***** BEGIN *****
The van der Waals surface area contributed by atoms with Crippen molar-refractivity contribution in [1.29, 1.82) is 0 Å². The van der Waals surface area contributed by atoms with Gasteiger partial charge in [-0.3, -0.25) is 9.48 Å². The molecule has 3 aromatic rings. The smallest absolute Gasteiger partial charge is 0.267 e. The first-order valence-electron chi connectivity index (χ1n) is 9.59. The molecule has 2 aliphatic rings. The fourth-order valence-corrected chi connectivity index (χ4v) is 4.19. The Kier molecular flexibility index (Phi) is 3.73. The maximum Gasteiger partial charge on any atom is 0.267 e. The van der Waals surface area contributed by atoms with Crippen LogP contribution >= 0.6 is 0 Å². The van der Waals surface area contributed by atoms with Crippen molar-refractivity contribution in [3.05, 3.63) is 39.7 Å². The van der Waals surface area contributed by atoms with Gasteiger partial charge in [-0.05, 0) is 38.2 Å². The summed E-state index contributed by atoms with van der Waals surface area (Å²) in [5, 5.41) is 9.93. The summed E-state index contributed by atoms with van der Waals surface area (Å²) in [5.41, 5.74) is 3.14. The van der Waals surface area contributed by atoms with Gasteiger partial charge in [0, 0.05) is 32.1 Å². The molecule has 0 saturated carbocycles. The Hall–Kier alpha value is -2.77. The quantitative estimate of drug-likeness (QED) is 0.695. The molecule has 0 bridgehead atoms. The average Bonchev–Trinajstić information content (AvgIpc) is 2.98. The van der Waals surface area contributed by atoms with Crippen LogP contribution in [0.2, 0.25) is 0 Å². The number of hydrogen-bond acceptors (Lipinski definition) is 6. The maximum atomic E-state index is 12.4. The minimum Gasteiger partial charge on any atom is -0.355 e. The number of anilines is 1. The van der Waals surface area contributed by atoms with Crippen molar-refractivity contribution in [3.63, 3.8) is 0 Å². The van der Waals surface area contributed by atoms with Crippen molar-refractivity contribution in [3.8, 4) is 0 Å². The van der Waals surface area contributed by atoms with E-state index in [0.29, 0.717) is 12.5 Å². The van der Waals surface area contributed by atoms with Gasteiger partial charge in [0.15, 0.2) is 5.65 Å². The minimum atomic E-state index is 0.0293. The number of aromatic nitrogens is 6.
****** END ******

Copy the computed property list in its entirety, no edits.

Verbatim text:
The van der Waals surface area contributed by atoms with Crippen molar-refractivity contribution in [1.29, 1.82) is 0 Å². The van der Waals surface area contributed by atoms with Gasteiger partial charge in [-0.3, -0.25) is 9.48 Å². The molecule has 3 aromatic rings. The smallest absolute Gasteiger partial charge is 0.267 e. The first-order valence-electron chi connectivity index (χ1n) is 9.59. The molecule has 2 aliphatic rings. The fourth-order valence-corrected chi connectivity index (χ4v) is 4.19. The Kier molecular flexibility index (Phi) is 3.73. The maximum Gasteiger partial charge on any atom is 0.267 e. The van der Waals surface area contributed by atoms with Crippen LogP contribution >= 0.6 is 0 Å². The van der Waals surface area contributed by atoms with Crippen molar-refractivity contribution in [3.05, 3.63) is 39.7 Å². The van der Waals surface area contributed by atoms with Gasteiger partial charge in [-0.05, 0) is 38.2 Å². The summed E-state index contributed by atoms with van der Waals surface area (Å²) in [5, 5.41) is 9.93. The summed E-state index contributed by atoms with van der Waals surface area (Å²) in [5.41, 5.74) is 3.14. The van der Waals surface area contributed by atoms with Gasteiger partial charge in [0, 0.05) is 32.1 Å². The molecule has 0 saturated carbocycles. The Hall–Kier alpha value is -2.77. The quantitative estimate of drug-likeness (QED) is 0.695. The molecule has 0 bridgehead atoms. The average Bonchev–Trinajstić information content (AvgIpc) is 2.98. The van der Waals surface area contributed by atoms with Crippen LogP contribution in [0.2, 0.25) is 0 Å². The number of hydrogen-bond acceptors (Lipinski definition) is 6. The maximum atomic E-state index is 12.4. The minimum Gasteiger partial charge on any atom is -0.355 e. The number of anilines is 1. The van der Waals surface area contributed by atoms with Crippen molar-refractivity contribution in [3.63, 3.8) is 0 Å². The van der Waals surface area contributed by atoms with Crippen molar-refractivity contribution in [3.8, 4) is 0 Å². The van der Waals surface area contributed by atoms with E-state index in [0.29, 0.717) is 12.5 Å². The van der Waals surface area contributed by atoms with Gasteiger partial charge in [0.15, 0.2) is 5.65 Å². The minimum atomic E-state index is 0.0293. The number of aromatic nitrogens is 6.